The Los Angeles City Council voted unanimously to oppose the bill earlier this year, but this appears to be the first time that a member of the council has explicitly spoken out against a transit project based on the basis that some form of the measure could eventually pass.
“This [BRT project] definitely qualifies for all the different things that Sacramento is trying to push on us,” Lee said at a candidate’s forum.
Jay Beeber, who launched a campaign called Save the San Fernando Valley in opposition to the project, tells Curbed he’s “optimistic” that resistance to the BRT proposal will mount with Lee in office.
“My desired outcome would be that [Metro] takes a step back... and really engage with the community this time, and engage with the council office,” he says. “We should all come to the table and we should discuss this in a reasonable manner so we don’t have to be protesting and doing all that stuff.”
CSUN student Kenny Uong, who relies on the bus to get to the Northridge campus from his home in Glendale, says residents opposed to the project were particularly vocal at a recent community meeting held at the college.
“I felt really nervous and pressured,” says Uong, who went to the meeting to support the project.
Though the project would not open until after he graduates, Uong says the bus line would provide a more reliable transit option for students traveling to and from CSUN—one that wouldn’t slow to a crawl during rush hour.
“The Valley has been neglected for high-quality transportation options,” says Uong. The BRT project, he argues, is a key part of making “a more interconnected” transit system for the region.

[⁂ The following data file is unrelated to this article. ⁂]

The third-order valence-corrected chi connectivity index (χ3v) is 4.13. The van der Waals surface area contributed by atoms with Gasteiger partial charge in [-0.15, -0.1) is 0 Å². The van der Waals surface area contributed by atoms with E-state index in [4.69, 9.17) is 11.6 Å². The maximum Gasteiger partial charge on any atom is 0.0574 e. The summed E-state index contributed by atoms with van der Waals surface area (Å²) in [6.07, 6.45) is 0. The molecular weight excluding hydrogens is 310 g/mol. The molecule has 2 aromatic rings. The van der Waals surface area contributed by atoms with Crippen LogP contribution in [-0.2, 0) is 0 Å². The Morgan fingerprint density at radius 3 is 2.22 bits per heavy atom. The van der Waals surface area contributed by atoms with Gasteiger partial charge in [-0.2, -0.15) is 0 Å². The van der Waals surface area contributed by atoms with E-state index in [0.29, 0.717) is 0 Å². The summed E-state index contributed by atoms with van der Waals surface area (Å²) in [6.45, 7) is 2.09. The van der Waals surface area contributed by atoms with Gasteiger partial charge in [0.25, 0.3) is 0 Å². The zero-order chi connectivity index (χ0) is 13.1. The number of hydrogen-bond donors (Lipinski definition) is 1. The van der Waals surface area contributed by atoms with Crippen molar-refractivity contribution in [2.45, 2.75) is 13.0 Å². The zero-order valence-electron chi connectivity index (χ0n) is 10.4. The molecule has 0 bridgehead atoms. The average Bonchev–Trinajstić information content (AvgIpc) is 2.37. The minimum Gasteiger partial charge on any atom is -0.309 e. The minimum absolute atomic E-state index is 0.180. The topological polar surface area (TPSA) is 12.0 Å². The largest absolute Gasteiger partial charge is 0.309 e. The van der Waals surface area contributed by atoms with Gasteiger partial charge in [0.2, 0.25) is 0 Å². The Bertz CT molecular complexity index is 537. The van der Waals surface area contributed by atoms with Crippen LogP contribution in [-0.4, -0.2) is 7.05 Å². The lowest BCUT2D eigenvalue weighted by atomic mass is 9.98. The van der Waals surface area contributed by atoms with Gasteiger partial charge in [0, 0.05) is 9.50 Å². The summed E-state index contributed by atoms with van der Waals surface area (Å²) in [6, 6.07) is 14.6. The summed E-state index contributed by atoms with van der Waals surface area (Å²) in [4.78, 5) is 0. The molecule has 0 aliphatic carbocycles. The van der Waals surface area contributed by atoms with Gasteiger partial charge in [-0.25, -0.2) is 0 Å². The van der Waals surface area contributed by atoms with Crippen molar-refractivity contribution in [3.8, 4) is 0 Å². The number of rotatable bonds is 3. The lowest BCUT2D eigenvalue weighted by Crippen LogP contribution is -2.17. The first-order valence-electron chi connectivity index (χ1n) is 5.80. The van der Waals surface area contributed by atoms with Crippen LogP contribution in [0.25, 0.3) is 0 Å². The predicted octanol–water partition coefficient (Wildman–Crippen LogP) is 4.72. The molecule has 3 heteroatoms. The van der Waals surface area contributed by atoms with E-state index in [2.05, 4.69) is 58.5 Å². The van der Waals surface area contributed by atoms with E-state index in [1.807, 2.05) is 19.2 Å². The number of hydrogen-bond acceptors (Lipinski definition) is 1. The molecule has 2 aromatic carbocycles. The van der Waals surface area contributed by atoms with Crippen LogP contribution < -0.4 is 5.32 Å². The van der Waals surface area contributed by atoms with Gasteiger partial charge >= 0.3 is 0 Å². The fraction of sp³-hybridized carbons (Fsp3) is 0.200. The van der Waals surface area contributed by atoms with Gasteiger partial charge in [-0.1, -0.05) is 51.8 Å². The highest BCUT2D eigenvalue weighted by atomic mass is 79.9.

This isn’t the only proposed BRT project that’s drawn fire from those who live along the route—particularly those who drive. One attendee of a July meeting on a North Hollywood-to-Pasadena line that would pass through Eagle Rock likened the event to “an episode of the Jerry Springer Show.”
Those opposed to the North Valley project were vocal enough at a Metro committee meeting in June that the agency’s Board of Directors postponed a vote on the project for an additional three months.
Beeber, who spoke at that meeting, says his main goal is to convince Metro to study multiple versions of the bus line during the project’s environmental review process—including an alignment that would travel mainly along Roscoe Boulevard, before hooking north toward CSUN.
He also says the agency should reconsider whether the project should include bus-only lanes—an essential part of bus rapid transit systems, which are designed to offer speedier, more efficient service than a standard bus line.
“In the current configuration of the roadways, we don’t believe the bus would be delayed significantly,” he says. “We do believe that traffic would be delayed significantly if you take away car lanes.”
Haas says the BRT project is “still in the early stages of planning,” and that “there will be additional opportunities for the community to learn more and weigh in on how they think this project will best serve them as we progress through the planning process.”